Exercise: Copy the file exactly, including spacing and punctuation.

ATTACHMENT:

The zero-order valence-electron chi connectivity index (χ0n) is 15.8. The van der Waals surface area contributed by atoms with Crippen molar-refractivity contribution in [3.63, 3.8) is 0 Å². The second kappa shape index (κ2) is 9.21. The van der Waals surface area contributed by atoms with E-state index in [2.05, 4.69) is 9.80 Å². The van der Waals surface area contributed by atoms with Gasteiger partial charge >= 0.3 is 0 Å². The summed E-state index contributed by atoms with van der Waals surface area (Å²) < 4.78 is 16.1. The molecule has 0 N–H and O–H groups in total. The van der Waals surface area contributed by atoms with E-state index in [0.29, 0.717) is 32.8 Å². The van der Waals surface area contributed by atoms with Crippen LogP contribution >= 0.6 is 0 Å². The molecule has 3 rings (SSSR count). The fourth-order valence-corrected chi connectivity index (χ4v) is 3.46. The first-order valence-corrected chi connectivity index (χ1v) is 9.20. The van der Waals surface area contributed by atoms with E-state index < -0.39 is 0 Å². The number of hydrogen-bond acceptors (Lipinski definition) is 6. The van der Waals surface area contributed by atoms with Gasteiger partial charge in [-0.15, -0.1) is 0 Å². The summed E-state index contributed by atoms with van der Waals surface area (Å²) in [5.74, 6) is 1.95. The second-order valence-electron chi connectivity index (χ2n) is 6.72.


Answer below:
The zero-order valence-electron chi connectivity index (χ0n) is 15.8. The van der Waals surface area contributed by atoms with Crippen molar-refractivity contribution in [3.63, 3.8) is 0 Å². The second kappa shape index (κ2) is 9.21. The van der Waals surface area contributed by atoms with E-state index in [2.05, 4.69) is 9.80 Å². The van der Waals surface area contributed by atoms with Gasteiger partial charge >= 0.3 is 0 Å². The summed E-state index contributed by atoms with van der Waals surface area (Å²) < 4.78 is 16.1. The molecule has 0 N–H and O–H groups in total. The van der Waals surface area contributed by atoms with E-state index in [0.29, 0.717) is 32.8 Å². The van der Waals surface area contributed by atoms with Crippen LogP contribution >= 0.6 is 0 Å². The molecule has 3 rings (SSSR count). The fourth-order valence-corrected chi connectivity index (χ4v) is 3.46. The first-order valence-corrected chi connectivity index (χ1v) is 9.20. The van der Waals surface area contributed by atoms with E-state index < -0.39 is 0 Å². The number of hydrogen-bond acceptors (Lipinski definition) is 6. The van der Waals surface area contributed by atoms with Gasteiger partial charge in [-0.15, -0.1) is 0 Å². The summed E-state index contributed by atoms with van der Waals surface area (Å²) in [5.74, 6) is 1.95. The second-order valence-electron chi connectivity index (χ2n) is 6.72.